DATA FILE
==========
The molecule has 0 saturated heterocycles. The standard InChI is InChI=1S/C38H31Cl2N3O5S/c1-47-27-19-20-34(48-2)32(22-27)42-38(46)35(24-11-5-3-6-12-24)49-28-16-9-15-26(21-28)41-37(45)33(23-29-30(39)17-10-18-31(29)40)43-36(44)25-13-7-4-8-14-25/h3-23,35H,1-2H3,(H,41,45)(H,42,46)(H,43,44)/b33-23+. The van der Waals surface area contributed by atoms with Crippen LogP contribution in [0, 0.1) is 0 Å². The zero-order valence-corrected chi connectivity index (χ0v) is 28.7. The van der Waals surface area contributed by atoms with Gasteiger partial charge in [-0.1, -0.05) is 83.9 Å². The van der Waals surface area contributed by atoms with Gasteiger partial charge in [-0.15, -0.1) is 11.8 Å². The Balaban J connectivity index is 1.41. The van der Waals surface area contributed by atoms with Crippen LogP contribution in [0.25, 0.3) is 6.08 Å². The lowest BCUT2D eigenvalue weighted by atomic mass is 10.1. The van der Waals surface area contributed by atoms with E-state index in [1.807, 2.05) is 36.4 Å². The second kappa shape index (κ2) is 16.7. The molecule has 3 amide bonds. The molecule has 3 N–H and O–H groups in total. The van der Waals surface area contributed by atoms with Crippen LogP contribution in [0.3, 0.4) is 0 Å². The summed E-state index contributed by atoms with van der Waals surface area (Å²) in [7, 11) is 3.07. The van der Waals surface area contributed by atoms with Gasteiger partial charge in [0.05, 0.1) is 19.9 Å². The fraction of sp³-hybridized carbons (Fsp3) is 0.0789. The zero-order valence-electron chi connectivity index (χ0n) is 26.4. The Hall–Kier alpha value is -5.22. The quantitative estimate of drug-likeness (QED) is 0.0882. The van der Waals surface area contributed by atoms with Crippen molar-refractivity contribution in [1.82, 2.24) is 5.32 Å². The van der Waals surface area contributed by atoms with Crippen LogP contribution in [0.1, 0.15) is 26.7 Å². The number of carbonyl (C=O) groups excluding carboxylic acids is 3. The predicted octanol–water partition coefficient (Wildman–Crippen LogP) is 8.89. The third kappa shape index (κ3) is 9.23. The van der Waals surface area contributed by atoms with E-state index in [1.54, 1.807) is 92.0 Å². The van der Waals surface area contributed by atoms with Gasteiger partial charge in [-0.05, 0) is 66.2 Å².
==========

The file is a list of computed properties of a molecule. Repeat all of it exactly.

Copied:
The molecule has 0 saturated heterocycles. The standard InChI is InChI=1S/C38H31Cl2N3O5S/c1-47-27-19-20-34(48-2)32(22-27)42-38(46)35(24-11-5-3-6-12-24)49-28-16-9-15-26(21-28)41-37(45)33(23-29-30(39)17-10-18-31(29)40)43-36(44)25-13-7-4-8-14-25/h3-23,35H,1-2H3,(H,41,45)(H,42,46)(H,43,44)/b33-23+. The van der Waals surface area contributed by atoms with Crippen LogP contribution in [0, 0.1) is 0 Å². The zero-order valence-corrected chi connectivity index (χ0v) is 28.7. The van der Waals surface area contributed by atoms with Gasteiger partial charge in [-0.1, -0.05) is 83.9 Å². The van der Waals surface area contributed by atoms with Gasteiger partial charge in [-0.15, -0.1) is 11.8 Å². The Balaban J connectivity index is 1.41. The van der Waals surface area contributed by atoms with Crippen LogP contribution in [0.25, 0.3) is 6.08 Å². The lowest BCUT2D eigenvalue weighted by atomic mass is 10.1. The van der Waals surface area contributed by atoms with E-state index in [1.807, 2.05) is 36.4 Å². The second kappa shape index (κ2) is 16.7. The molecule has 3 amide bonds. The molecule has 3 N–H and O–H groups in total. The van der Waals surface area contributed by atoms with Crippen LogP contribution in [0.3, 0.4) is 0 Å². The summed E-state index contributed by atoms with van der Waals surface area (Å²) in [7, 11) is 3.07. The van der Waals surface area contributed by atoms with Gasteiger partial charge in [0.05, 0.1) is 19.9 Å². The fraction of sp³-hybridized carbons (Fsp3) is 0.0789. The zero-order valence-electron chi connectivity index (χ0n) is 26.4. The Hall–Kier alpha value is -5.22. The quantitative estimate of drug-likeness (QED) is 0.0882. The van der Waals surface area contributed by atoms with Crippen molar-refractivity contribution in [1.82, 2.24) is 5.32 Å². The van der Waals surface area contributed by atoms with Crippen LogP contribution in [0.1, 0.15) is 26.7 Å². The number of carbonyl (C=O) groups excluding carboxylic acids is 3. The predicted octanol–water partition coefficient (Wildman–Crippen LogP) is 8.89. The third kappa shape index (κ3) is 9.23. The van der Waals surface area contributed by atoms with E-state index in [1.54, 1.807) is 92.0 Å². The van der Waals surface area contributed by atoms with Gasteiger partial charge in [-0.05, 0) is 66.2 Å².